Are you worried about losing your home or other property during a bankruptcy? When a person files for bankruptcy, they are often able to protection certain types of assets – these are known as bankruptcy exemptions, and they can help you protect your property and keep your home safe.
Bankruptcy Exemptions and How They Can Save Property
Bankruptcy exemptions do not cover every type of property: They are designed to specifically protect property that the borrower needs, such as a home that shelters the borrower’s family. Note that there is a set of federal and state exemptions. The state exemptions naturally vary between states, and will affect the limit of your exemptions.
A bankruptcy, particular the more stringent Chapter 7 bankruptcy, is focused on selling assets to pay off creditors, which generally makes it more difficult to hold onto property. This makes exemptions very important: You need to exempt specific properties as early as possible to avoid having them liquidated. Typically, this is all about equity – you are allowed to keep a certain amount of equity, or property value, when filing for bankruptcy. The federal exemption for property, called the homestead exemption, is currently at $23,675 of equity in your principal place of residence for a single debtor – if you jointly file for bankruptcy, this amount doubles.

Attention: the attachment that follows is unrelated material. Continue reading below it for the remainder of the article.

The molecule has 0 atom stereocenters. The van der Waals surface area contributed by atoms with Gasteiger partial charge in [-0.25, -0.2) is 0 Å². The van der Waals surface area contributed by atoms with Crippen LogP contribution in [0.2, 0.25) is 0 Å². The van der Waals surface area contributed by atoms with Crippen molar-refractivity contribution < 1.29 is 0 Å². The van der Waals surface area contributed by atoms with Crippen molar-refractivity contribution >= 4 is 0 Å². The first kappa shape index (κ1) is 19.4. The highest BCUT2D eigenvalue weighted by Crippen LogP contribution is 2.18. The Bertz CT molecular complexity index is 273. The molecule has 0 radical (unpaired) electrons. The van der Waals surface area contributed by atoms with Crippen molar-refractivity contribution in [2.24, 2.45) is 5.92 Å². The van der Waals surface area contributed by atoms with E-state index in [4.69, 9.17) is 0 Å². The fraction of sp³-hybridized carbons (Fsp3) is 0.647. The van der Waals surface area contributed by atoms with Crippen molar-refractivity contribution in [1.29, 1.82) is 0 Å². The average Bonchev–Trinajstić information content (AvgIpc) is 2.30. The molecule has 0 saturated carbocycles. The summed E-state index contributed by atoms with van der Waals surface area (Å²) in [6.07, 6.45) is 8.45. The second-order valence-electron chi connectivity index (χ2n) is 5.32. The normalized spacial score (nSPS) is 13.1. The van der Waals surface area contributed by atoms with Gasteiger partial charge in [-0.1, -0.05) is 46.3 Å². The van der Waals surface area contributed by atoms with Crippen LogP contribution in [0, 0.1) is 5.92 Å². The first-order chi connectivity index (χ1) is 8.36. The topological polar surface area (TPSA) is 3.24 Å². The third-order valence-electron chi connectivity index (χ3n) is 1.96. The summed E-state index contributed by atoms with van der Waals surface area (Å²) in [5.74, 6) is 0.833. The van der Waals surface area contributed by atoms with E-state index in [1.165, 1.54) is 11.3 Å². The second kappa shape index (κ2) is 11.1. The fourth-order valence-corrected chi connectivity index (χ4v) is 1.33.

States set their own homestead exemptions, which are added onto this amount. States exemptions tend to be a bit more strict when qualifying: Typically, you must have bought your home at least 40 months prior to the bankruptcy in order for it to count – otherwise, your exemption amount is automatically limited to around $160,000. The exemption is also limited if you have committed a bankruptcy crime or related crime.
There’s also a type of exemption called the “wildcard” exemption that can be used for any asset that you decide on. If you add the federal, state, and wildcard exemptions together, it is typically a large enough exemption to protect your home, and possibly other property as well.
As you can imagine, charting your equity and adding up qualifying exemptions can become complicated, which is why an experienced bankruptcy attorney can be so useful during this process: For more information, contact Clark & Washington and schedule a free consultation.